Friday, June 21, 2024

McHugh David: If only the government had been more fiscally responsible

by BIZ Magazine

Imagine, if you will, a world where the United States of America was not facing the debt precipice.

Go back as far as you like, it matters, little – just take a second to believe that, at some point within the past 20 years the three branches of government had come together and put together a budget that produced surplus amounts and not added to the ever-mounting debt.

Now, some might say that debt simply doesn’t matter. The government will continue to borrow and borrow because GDP will grow enough to make up for the difference.

First, it’s important to note that the borrowing rate for the country has increased, to such a point where GDP was – before COVID-19 – already very near not making up for that difference. In 2019 it was reported that the deficit was within 3% of overtaking GDP growth.

Second, thanks to COVID-19, that threshold will probably be marked as ‘passed’ during this fiscal year, as the government had to take what little debt-to-income and debt-to-asset ratio they had and borrowed to fund the paltry coronavirus stimulus and government response.

Why do you think they’re ‘supporting states?’ They don’t have the money.

Constantly the debt ceiling is raised as new governments come in, go out, all the while borrowing more and more money to continue bloated, annual operations.

And this is not new, this level of borrowing began years ago. The George Bush Administration kicked it off to fund costly wars in the Middle East, The Barack Obama Administration perfected it, and the Donald Trump Administration has continued to sign off on it.

But, are their consequences?

Look around you. look at the response from the United States of America to the novel coronavirus as compared to other continents.

Not just countries, continents.

The entire EU reported just over 1,000 new cases on Tuesday – compared to almost double that in Louisiana alone.

What does the EU have that most of America doesn’t? A social safety net. And, no, not the ‘socialist, fascist, terrible work for nothing’ system that many seem so hell-bent to bring up on a weekly basis, but a true financial base level to respond to disasters.

America has tried – and yet the National Flood Insurance Program is, itself, a disaster. The Affordable Care Act was riddled with lobbyist efforts and partisan politics, which sunk any effort for that.

In fact, it probably made this country’s financial problems worse.

But, so many want to talk about disaster response from a partisan standpoint, and that’s a hard product to sell – because a disaster is something that you could spend your whole life preparing for, and still not be prepared for it.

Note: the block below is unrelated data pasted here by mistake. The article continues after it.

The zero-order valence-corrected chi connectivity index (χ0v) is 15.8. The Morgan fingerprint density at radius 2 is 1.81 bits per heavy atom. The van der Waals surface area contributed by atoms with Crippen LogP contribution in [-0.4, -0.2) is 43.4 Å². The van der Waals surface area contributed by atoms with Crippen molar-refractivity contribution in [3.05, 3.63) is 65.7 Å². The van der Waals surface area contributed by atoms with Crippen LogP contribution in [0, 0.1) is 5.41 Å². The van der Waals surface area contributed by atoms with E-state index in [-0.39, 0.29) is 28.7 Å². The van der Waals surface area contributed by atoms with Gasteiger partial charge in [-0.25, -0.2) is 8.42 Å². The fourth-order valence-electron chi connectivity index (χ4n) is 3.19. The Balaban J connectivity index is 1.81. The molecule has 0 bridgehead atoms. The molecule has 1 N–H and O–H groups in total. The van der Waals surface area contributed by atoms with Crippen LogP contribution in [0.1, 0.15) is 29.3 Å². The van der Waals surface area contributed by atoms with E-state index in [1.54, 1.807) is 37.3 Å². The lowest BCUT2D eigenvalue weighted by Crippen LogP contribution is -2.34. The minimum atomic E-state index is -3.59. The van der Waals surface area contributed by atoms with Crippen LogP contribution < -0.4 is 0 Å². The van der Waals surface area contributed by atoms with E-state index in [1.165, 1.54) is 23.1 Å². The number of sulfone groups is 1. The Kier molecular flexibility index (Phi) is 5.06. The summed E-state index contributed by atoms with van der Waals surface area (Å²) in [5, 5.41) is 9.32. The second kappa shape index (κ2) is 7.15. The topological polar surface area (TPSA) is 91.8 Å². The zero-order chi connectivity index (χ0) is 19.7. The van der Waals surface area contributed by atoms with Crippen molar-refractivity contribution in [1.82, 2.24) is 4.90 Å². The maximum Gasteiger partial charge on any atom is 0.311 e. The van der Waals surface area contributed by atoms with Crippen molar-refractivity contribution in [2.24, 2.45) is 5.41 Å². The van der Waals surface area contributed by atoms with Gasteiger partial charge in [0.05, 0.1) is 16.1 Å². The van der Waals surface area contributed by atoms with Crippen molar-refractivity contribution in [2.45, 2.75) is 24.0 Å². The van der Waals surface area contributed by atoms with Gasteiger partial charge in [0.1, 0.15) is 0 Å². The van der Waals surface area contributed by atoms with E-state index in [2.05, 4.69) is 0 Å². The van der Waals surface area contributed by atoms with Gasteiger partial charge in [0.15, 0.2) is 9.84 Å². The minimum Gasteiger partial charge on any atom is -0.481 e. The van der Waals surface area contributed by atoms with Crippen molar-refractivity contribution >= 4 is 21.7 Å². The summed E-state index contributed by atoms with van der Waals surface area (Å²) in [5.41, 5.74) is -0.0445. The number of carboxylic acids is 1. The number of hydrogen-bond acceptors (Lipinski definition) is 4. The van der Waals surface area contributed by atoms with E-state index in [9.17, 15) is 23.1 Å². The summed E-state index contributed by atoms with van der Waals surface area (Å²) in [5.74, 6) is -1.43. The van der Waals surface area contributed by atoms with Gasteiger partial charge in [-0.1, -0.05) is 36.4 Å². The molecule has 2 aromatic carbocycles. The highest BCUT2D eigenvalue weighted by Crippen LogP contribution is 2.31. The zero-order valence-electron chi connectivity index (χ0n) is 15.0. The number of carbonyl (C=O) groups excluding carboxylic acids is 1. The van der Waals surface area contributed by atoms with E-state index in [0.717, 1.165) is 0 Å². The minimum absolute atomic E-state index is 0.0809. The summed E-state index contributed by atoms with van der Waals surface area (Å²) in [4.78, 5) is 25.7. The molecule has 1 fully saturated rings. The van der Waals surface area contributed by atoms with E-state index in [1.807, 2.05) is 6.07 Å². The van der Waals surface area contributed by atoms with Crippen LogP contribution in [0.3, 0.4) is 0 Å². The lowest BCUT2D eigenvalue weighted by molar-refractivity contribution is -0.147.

Are we willing to concede that the EU and it’s countries are better at responding to disasters than the United States of America? No, not exactly from a logistical standpoint. Considering the early spread, and then secondary spread of COVID-19, the state and federal government have stood to match the coronavirus with personal protective equipment, testing, and medicine.

However, it was slow to do so, and much of that had to do with population – many of those individual countires do have smaller total person counts compared to the United States – but also with purchasing power.

It was reported early on in the international response to COVID-19 that the United States was doing everything it could to try and usurp shipments of PPE, medicine, and other response implements because of a purchasing power struggle.

Would America have the same purchasing issues if the country was not so over-leveraged, resting on a AA rating and showing no signs of stopping?

Because in the end, that’s what the EU countries did – leveraged balanced budgets, bought what they needed, and told people to stay home until COVID-19 was under control.

As soon as reports started trickling out of businesses closing in the U.S. because of the spread of the coronavirus and that the economy was facing a full depression, suddenly the script was flipped – it was time to go back to work, it was time to go back to school.

And no, there was no more money for businesses and workers. Maybe another stimulus, maybe, but this time it would be restricted to those in lower income brackets (less than $40,000).

Because the federal government can’t afford any more downtime from the economy, any more closures of sectors, any more lost jobs. They need every penny to avoid default.

Which is why businesses are asked to be ‘innovative.’ And schools are told to ‘figure it out.’

Because in the end, when the government was really needed to respond to a crisis, the federal government’s debt outweighed it’s ability to respond.

Imagine if that wasn’t the case, because next time something like this happens – even as small as a flood – there may be no money to help.

McHugh David is publisher of the Livingston Parish News.

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